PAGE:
We all agree that elections are pretty dull affairs, so we’re here to add a little colour into your day. We Rainbow Lorikeets are so conspicuous and bright that we can’t be ignored. Some visitors to our shores literally weep with delight at seeing our spectacular plumage. We make you feel good. Vote Rainbow Lorikeet — the colourful candidate.
They say that good things come in small packages, and there are few shorebirds smaller than a Red-necked Stint. And we love Australia so much that, despite being so tiny, we are willing to fly for thousands of kilometres just to spend the summer here. How’s that for commitment? Red-necked Stints — here for the long haul.
Of all of Australia’s parrots, the Red-rumped Parrot is surely one of the most under-rated. And yet its plumage is beautifully colourful, its sweep, sweep calls are pretty and they’re easy to see, often being quite tame, even when seen feeding in the grass of city parks and gardens. What’s not to like?
Sometimes birds are so annoying. Their squawking wakes us up before sunrise. They poop on our freshly washed cars or the washing on the clothesline. They eat the fruit off our trees. Some of them even dive-bomb us during the springtime. It’s enough to make you really, really angry. If the others make you see red, VOTE FOR SCARLET!
All the sailors like a nice gull, and there is none nicer than a Silver Gull. With their gleaming ruby-red bill and silvery wings, Gould described them as “one of the most beautiful and fairy-like birds I have ever met with.” Take a moment to really look at one and you’ll understand why you should vote for the Silver Gull.
Silvereyes are one of the cutest birds on the ballot. But they’re not just cute, they’re tough too! These tiny birds regularly migrate hundreds of kilometres across the sea and over the mountains. Other birds migrate further, but they’re just showing off. Be realistic — don’t go for gold, vote for silver.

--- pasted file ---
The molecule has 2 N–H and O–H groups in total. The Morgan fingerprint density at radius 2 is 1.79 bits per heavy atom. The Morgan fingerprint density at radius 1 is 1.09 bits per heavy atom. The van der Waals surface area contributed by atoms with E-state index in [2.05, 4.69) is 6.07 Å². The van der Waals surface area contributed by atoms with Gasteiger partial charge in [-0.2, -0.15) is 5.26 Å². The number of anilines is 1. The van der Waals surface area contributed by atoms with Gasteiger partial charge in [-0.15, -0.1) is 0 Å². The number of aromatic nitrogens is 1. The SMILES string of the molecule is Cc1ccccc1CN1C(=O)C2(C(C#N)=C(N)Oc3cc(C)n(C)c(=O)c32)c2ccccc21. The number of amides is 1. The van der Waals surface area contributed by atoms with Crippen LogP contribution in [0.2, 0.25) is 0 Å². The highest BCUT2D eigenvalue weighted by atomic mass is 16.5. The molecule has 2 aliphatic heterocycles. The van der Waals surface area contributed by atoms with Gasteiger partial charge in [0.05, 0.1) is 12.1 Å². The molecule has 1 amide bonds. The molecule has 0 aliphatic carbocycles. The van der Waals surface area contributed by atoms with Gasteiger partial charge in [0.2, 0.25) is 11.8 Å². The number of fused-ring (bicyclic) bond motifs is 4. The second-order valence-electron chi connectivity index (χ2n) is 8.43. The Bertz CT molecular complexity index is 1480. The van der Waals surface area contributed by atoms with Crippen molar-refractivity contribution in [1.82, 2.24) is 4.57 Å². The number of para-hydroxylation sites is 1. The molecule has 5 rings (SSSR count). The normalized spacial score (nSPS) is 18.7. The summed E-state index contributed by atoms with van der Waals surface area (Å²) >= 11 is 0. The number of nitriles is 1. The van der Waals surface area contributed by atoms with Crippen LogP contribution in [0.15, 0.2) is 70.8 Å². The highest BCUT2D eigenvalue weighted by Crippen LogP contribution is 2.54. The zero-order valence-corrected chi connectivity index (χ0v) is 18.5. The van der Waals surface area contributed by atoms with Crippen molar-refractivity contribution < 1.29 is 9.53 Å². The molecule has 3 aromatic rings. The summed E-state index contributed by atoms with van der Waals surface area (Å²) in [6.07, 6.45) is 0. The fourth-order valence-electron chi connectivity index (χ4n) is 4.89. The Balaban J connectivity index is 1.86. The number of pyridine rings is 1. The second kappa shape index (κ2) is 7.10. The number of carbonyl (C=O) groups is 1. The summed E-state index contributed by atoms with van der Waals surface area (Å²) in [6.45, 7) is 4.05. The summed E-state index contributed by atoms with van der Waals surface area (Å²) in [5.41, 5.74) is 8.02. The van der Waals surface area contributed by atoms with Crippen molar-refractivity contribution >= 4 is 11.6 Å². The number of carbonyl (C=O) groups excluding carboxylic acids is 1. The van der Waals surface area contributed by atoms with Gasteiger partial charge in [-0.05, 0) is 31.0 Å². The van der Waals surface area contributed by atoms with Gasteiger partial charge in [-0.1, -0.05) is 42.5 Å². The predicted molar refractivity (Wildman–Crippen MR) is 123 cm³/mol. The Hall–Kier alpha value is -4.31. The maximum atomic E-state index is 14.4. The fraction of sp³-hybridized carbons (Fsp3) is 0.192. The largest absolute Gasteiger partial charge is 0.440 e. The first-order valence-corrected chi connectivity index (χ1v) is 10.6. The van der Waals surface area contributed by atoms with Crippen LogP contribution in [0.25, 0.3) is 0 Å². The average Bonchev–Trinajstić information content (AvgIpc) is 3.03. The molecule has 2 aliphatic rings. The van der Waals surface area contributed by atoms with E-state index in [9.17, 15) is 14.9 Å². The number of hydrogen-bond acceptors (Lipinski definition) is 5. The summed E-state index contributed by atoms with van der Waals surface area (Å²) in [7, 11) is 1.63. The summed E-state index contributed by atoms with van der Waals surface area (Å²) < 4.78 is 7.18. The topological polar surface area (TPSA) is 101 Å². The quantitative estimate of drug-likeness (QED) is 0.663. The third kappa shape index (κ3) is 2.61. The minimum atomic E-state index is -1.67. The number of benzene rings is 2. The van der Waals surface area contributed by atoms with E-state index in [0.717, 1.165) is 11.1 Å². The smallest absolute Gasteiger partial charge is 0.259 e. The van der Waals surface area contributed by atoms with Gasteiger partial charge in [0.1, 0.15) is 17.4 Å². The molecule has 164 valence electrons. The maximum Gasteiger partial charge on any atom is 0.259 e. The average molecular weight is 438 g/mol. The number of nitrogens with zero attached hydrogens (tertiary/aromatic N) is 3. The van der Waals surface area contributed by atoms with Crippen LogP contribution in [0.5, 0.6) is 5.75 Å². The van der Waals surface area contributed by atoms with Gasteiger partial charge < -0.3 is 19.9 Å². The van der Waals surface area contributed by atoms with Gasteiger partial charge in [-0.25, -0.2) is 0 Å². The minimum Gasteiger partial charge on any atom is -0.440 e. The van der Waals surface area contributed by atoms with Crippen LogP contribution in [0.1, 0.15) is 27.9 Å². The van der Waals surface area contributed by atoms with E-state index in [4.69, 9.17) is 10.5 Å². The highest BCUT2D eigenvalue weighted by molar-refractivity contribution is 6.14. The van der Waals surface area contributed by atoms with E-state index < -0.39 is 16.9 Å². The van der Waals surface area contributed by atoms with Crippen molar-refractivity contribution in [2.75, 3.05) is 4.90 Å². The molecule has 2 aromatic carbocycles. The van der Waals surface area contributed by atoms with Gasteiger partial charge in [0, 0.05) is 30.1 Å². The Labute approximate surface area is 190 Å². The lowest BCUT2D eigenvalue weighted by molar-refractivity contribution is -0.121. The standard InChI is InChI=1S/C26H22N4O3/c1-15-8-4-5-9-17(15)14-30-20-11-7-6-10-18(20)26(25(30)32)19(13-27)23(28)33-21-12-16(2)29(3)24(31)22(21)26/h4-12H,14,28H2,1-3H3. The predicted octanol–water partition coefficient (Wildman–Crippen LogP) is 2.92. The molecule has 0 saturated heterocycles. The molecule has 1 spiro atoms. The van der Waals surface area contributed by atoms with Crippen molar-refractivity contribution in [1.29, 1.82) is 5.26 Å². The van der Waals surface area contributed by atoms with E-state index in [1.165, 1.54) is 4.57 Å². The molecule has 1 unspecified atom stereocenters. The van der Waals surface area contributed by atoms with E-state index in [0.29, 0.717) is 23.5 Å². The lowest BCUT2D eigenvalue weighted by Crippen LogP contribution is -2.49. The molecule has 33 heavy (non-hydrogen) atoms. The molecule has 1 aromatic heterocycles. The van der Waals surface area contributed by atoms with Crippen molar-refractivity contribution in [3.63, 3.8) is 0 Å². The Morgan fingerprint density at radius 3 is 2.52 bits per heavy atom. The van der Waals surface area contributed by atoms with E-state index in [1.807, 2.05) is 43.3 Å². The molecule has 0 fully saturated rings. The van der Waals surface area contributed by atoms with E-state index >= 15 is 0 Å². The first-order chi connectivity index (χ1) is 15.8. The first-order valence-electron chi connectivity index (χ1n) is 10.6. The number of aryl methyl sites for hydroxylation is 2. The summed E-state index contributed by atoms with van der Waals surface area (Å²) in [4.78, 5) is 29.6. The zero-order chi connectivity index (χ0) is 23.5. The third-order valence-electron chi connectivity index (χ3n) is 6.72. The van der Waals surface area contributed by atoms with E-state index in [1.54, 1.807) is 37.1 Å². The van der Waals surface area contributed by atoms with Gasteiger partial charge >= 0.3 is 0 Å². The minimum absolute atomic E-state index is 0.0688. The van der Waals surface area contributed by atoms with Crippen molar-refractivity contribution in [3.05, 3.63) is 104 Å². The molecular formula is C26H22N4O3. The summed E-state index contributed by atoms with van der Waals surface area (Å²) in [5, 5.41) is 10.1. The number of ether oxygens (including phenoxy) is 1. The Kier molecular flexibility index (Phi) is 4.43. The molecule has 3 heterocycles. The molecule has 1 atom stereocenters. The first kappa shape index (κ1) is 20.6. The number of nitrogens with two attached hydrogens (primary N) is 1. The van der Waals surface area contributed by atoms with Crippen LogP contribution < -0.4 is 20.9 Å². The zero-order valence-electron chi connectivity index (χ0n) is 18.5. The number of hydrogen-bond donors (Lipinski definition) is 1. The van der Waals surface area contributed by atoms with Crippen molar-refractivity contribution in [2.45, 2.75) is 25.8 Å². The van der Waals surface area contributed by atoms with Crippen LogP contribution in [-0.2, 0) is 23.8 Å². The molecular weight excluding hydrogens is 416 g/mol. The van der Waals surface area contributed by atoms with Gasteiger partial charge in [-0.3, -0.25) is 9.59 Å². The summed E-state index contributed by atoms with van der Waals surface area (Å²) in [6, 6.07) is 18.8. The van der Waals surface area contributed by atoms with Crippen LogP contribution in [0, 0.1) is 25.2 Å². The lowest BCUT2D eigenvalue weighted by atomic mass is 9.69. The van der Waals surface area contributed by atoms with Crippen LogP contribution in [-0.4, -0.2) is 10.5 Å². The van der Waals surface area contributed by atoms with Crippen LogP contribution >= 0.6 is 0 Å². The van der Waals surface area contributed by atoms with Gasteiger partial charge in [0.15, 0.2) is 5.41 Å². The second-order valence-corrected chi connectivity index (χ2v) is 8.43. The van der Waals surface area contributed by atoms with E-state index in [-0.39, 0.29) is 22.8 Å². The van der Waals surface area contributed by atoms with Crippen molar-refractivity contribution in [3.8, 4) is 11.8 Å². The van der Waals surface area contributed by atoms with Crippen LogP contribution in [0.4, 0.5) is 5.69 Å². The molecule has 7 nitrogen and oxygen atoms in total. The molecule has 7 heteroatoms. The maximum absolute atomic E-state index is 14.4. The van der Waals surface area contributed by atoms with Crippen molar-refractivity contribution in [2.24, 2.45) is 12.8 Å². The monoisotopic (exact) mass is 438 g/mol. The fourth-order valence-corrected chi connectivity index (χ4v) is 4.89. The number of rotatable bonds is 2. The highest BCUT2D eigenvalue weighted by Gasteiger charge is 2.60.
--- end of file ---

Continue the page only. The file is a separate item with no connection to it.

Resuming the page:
The poor old Singing Honeyeater is definitely one of the underdogs of this election. Nothing much to look at, and with a nice, but undistinguished call, this little brown guy will have to a lot of work to do to make an impact on the electorate. He’s got a great arts platform though – more singing all the time!
You’d have to be a drongo not to vote for the Spangled Drongo. This handsome candidate with the lovely forked tail, is (unlike the racehorse that was named after it) extremely agile and fast, often seen dipping through the air, or perched on a wire keeping a red-eye peeled for passing insects.
You’ll need good eyes to spot this candidate, who loves living life at the top of gum trees, where he gathers sugary gunk and little insects from under the leaves. But though the Spotted Pardalote may be tiny, he’s got a big voice and ain’t afraid to use it – one of his other monikers is the Headache Bird – so called for his incessant three note whistle.
Hello Cockie! This yellow-feathered punk has to be the inside favourite to win the vote with a big supporter base in inner Sydney likely to give the big white cockatoo a boost. Polling all around the country is strong though, and this captivating Aussie charmer may well take home the prize.